Words That Cause People Who Are Cool With The Vision Thing Cringe: "We’re from the Federal government…we’re here to help"

...unless you're the military protecting my homeland, no thanks, I don't need your kind of government help. You've done enough in my life with the regulated monopoly Bell System, Affirmative Action Consent Decree, Divestiture, Telecommunications Act of 1996...

This holiday week here's another reprint, this time from The Telecommunications History Group by Herb Hackenburg, "We're from the federal government...we're here to help." He makes relevant points about bailouts and the banking industry on the precipice of nationalization.

I foresee the banking industry as some new form of regulated behemoth much like the Bell System was only morphed into a form for this era and that industry. Regardless of how the situation develops the end will be the same, giant organizations that will eventually somehow have to be weaned off taxpayer subsidies because the burden is too much. Likely it will not be pretty either, much like the Divestiture of the Bell System, fraught with problems that eventually bring it all down.

(Does anyone really believe that the current incarnation of AT&T is remotely anything like the original one in spite of reacquiring some of their former companies?)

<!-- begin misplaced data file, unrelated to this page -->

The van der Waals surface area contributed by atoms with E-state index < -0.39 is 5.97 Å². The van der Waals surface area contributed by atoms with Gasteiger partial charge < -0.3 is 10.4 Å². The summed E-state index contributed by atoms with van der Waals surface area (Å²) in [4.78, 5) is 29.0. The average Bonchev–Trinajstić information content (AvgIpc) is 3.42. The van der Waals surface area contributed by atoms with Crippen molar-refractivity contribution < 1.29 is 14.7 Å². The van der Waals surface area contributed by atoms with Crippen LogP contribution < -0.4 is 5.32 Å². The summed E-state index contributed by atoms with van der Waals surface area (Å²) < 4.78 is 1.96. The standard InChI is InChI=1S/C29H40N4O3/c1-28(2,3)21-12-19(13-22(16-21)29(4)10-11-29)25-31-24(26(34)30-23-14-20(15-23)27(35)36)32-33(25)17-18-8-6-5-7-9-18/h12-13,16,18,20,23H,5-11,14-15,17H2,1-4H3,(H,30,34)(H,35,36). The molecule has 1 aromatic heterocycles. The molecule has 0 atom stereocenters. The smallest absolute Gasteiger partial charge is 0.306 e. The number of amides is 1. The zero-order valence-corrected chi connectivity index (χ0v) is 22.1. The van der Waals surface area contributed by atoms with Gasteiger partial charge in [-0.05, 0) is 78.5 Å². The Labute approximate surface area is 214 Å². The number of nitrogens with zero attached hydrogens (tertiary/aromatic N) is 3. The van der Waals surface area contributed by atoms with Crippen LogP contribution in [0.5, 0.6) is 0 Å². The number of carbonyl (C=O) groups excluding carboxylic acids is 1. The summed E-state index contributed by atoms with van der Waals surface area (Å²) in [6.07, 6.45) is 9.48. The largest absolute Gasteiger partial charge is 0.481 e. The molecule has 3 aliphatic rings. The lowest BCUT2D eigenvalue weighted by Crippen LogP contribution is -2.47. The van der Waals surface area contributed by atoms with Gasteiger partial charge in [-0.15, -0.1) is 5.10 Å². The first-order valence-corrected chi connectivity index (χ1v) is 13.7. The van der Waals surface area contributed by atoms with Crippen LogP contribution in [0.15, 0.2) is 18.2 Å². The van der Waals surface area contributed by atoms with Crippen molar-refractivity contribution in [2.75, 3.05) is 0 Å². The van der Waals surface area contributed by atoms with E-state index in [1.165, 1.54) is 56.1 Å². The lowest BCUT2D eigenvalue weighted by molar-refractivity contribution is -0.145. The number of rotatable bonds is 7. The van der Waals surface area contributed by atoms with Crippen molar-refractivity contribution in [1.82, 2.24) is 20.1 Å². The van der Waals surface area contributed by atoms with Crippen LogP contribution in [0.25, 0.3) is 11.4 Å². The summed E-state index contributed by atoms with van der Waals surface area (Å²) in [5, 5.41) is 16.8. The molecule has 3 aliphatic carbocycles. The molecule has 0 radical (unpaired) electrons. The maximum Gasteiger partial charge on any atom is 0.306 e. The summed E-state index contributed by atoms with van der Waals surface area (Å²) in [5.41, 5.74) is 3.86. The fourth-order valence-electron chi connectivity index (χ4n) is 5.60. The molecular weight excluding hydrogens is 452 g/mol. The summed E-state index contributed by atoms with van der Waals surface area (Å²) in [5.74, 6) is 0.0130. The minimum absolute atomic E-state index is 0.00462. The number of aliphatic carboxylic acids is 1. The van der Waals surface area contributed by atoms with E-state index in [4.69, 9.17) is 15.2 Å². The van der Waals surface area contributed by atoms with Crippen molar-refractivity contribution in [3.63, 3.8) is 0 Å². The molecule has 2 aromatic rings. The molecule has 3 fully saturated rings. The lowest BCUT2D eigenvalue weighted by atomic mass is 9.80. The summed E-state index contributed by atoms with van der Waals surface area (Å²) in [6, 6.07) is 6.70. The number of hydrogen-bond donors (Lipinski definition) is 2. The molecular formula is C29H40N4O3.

The government created, aided and abetted the regulated utility monopoly, whether or not that was a good or bad idea became irrelevant decades after the monopolies were established. At the time the regulated monopoly and Universal Service Fund seemed to make sense to some people in order to build out the communications system. It sufficed for it's era but inevitably it became stagnant and needed reform. It's a classic example of why "sunset laws" are effective and necessary, to avoid self-perpetuating entities not realistically dealing with current situations.

The bottom line still is the government created the regulated Bell System and Independent telephone system, good, right, wrong, bad or indifferent and was irresponsible in the manner divestiture and deregulation occurred. In this case, when the government had for decades regulated a private sector industry integral to the economy as a matter of policy, the government should not have walked away as fast as they did without a sensible (not Washington DC or US Court) orderly business unwinding.

It was actions like this, in several major industries in the same era, that very possibly is one of the major early triggers of the current Economic Crisis.

The phone companies were more than just the wires that connect to make people talk, it was also a lot of paychecks to people across all wage scales and in communities across the entire land. The company was vital in multiple ways to the macro-economy.